JSNH&B home • Fall 2009 • vol. 2 no. 2

Big Tree Trail

Branching off the Carson Trail were the Dagget Pass-Georgetown Pack Trail (1850) to Georgetown; the Johnson Cutoff (1850-51) to Placerville; the Grizzly Flat Road (1852) to Grizzly Flat and Placerville; the Volcano Road (1852) to Volcano; the Walker River-Sonora Trail (1852) to Sonora; the Placer County Emigrant Road (1852) to Auburn; the Luther Pass Trail (1854) to shorten the Johnson Cutoff, and the Big Tree Road (1856) to Murphys and Stockton.

This route, now Highway 4, passes by its most famous attraction, the Calaveras Big Trees, as it heads west from Ebbetts Pass. The road leads to Angels Camp, (of Jumping Frog fame) and ultimately ends in Stockton.


Click on any image for a larger version.
Discovery Tree Discovery Tree stump Drawing of Discovery Tree
This “Discovery Tree” was the first tree seen by Big Trees “discoverer” Augustus Dowd in 1852. This depiction of the tree was drawn from life by Joseph Lapham, an early owner of the grove. Another view of the Discovery Tree Stump. An early drawing showing the Discovery Tree Stump dance floor. The lithograph caption reads: The Stump and Trunk of the MAMMOTH TREE of Calaveras. Showing a Cotillion Party of Thirty-two Persons Dancing on the Stump at one time.”
Pavilion over stump 1860s drawing of Discovery Tree 19th century photo
In 1856, a pavilion was constructed over the stump of the Discovery Tree and a ladder allowed a portion of the fallen tree (nicknamed “The Chip”) to be scaled. This 1860s drawing of the Discovery Tree Pavilion also shows the saloon and bowling alley that were constructed on top of the fallen giant. Even in the 19th century, a visit to the Big Trees required a photograph at the base of one of these gargantuan trees.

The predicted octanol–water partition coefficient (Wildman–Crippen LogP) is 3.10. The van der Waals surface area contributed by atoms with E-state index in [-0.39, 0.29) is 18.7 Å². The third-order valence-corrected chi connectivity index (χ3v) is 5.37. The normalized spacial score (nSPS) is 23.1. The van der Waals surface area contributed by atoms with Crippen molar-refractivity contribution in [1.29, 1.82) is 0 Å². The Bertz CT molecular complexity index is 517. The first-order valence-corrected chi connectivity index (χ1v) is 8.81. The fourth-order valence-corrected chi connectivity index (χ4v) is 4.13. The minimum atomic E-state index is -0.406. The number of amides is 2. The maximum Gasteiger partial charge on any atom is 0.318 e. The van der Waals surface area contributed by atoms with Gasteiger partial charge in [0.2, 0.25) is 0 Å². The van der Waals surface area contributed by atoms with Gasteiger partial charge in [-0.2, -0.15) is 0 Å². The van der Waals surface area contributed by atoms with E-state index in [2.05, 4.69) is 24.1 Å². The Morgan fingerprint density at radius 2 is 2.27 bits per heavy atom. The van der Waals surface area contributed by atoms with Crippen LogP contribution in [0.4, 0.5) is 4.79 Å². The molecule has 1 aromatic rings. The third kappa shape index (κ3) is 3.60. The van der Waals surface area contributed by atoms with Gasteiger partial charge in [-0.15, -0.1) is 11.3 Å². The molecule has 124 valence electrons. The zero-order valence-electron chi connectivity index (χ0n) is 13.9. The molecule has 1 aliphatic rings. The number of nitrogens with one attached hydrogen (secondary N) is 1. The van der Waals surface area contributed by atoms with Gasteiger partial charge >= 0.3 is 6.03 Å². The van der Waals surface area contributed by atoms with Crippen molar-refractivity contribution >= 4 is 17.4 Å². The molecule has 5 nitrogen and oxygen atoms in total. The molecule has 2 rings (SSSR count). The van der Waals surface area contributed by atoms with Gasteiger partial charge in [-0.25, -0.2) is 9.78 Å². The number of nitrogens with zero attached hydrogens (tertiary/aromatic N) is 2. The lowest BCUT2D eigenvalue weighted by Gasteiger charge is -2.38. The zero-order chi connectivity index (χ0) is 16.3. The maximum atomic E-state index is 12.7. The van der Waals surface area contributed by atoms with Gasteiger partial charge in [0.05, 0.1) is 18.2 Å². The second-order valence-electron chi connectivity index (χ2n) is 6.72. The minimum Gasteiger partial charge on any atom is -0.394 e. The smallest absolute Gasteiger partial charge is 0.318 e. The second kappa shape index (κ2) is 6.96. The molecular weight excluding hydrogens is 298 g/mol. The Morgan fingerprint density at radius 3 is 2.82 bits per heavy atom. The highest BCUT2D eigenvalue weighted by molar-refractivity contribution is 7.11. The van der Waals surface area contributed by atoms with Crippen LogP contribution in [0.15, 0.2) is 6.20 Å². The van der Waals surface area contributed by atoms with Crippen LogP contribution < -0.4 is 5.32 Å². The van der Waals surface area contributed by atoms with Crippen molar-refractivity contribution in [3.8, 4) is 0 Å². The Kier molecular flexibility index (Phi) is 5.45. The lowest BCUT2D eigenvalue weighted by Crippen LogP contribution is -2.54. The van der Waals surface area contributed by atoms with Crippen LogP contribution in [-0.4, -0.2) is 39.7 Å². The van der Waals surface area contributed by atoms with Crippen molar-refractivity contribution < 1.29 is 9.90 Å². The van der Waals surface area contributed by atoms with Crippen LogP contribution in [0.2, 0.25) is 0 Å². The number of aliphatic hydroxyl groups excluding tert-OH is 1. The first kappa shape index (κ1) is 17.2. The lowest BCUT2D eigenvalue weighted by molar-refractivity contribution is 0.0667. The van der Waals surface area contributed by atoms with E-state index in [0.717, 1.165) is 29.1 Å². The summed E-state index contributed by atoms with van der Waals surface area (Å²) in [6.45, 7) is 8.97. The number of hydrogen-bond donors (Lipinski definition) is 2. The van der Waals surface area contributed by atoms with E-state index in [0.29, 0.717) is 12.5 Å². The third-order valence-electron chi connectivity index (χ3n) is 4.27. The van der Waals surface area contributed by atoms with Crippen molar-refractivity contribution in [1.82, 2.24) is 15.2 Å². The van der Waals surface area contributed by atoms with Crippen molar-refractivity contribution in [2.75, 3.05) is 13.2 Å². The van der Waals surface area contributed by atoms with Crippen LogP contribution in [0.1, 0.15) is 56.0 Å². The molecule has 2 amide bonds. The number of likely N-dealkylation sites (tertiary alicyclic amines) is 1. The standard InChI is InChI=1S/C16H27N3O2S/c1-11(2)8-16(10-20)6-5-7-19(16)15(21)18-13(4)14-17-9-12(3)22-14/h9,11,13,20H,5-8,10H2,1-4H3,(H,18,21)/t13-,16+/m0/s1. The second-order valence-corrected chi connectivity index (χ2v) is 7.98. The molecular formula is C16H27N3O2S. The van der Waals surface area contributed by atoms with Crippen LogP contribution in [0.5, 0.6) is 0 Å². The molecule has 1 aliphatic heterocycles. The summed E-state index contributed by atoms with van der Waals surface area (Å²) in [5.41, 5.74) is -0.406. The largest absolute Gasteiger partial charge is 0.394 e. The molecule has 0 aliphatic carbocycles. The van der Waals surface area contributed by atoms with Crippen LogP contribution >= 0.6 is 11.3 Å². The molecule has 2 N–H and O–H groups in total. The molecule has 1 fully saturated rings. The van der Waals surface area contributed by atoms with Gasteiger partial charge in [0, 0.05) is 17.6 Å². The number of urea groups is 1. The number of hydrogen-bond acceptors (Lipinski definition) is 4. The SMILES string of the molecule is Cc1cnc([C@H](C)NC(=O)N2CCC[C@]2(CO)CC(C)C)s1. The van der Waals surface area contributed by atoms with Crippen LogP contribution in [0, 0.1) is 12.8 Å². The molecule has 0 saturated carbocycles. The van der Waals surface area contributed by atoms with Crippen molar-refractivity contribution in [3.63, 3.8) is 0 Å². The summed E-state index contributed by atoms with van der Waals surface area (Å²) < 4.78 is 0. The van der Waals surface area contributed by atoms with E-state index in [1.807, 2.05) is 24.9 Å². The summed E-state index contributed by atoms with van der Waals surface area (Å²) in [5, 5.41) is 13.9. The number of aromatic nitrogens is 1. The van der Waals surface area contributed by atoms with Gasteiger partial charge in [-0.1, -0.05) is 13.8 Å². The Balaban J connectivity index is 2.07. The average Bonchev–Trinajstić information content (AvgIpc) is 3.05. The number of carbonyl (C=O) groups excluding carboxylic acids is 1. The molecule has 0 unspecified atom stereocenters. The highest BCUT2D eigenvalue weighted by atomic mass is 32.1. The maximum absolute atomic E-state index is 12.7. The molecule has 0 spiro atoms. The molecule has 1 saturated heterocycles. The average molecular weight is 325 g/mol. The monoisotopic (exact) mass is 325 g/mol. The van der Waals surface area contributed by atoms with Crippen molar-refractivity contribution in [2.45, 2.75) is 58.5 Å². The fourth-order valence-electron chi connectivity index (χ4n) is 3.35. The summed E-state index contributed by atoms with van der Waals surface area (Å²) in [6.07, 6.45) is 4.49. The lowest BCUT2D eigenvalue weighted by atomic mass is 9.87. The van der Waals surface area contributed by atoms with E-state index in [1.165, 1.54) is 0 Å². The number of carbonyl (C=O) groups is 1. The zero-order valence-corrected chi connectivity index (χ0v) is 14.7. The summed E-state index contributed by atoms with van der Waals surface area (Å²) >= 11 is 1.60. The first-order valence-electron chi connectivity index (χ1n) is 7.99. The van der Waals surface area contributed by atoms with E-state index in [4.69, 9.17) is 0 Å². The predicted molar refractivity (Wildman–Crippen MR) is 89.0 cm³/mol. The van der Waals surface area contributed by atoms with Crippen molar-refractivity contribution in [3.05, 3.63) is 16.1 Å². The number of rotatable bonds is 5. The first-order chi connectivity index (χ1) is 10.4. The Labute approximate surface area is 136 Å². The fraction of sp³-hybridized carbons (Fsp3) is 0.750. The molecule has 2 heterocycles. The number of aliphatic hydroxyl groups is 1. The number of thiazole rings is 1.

Big Trees Trail Father of the Forest Father of the Forest in 1870s
The Calaveras Big Trees remains one of the most visited spots in the Sierra Nevada. The Big Trees Trail meanders for a mile through the majestic North Grove. The trail has wooden walkways and dirt paths. A separate trail called “The Three Senses Trail” allows the visitor to touch, taste, and smell the Big Trees. The “Father of the Forest” is the remnant of a tree that fell to earth centuries ago, but the decaying process is slow due to the chemical composition of the Sequoia. This tree is hollow and a trail detours through the tree. The steps shown lead into the hollow giant. The “Father of the Forest” in the 1870s.
clump of trees
A hideous snag that resulted from greedy humanity. This is the enormous charred stump of a Giant Sequoia that had its bark removed in 1854. In that year, George Gale had 116 feet of bark stripped from one of the largest trees, which was named “Mother of the Forest.” This Herculean task took four workers a total of twenty-one days to accomplish. The bark was then reassembled as a traveling exhibit. The show was designed to prove the existence of these gigantic wonders and to make some money, of course. The display was presented throughout the United States and ultimately ended up in England. In London, the tree bark was exhibited in a glass case in the Crystal Palace. A fire destroyed the display in 1866. Today the only memory of this event is this tree stump, standing like a broken tooth deep in the North Grove. An advertisement for London’s Crystal Palace display showing the bark stripping process on the “Mother of the Forest.” One of the last stops on the North Grove Big Trees Trail is this majestic clump of trees. A platform has been constructed to let the visitor close to the Sequoia trunk. The person in the foreground gives some sense of the scale of these beautiful organisms. With only a few modern modifications, this grove looks as it did to the emigrants along the California Trail.
Credits: SNVM staff; Calaveras Big Trees Association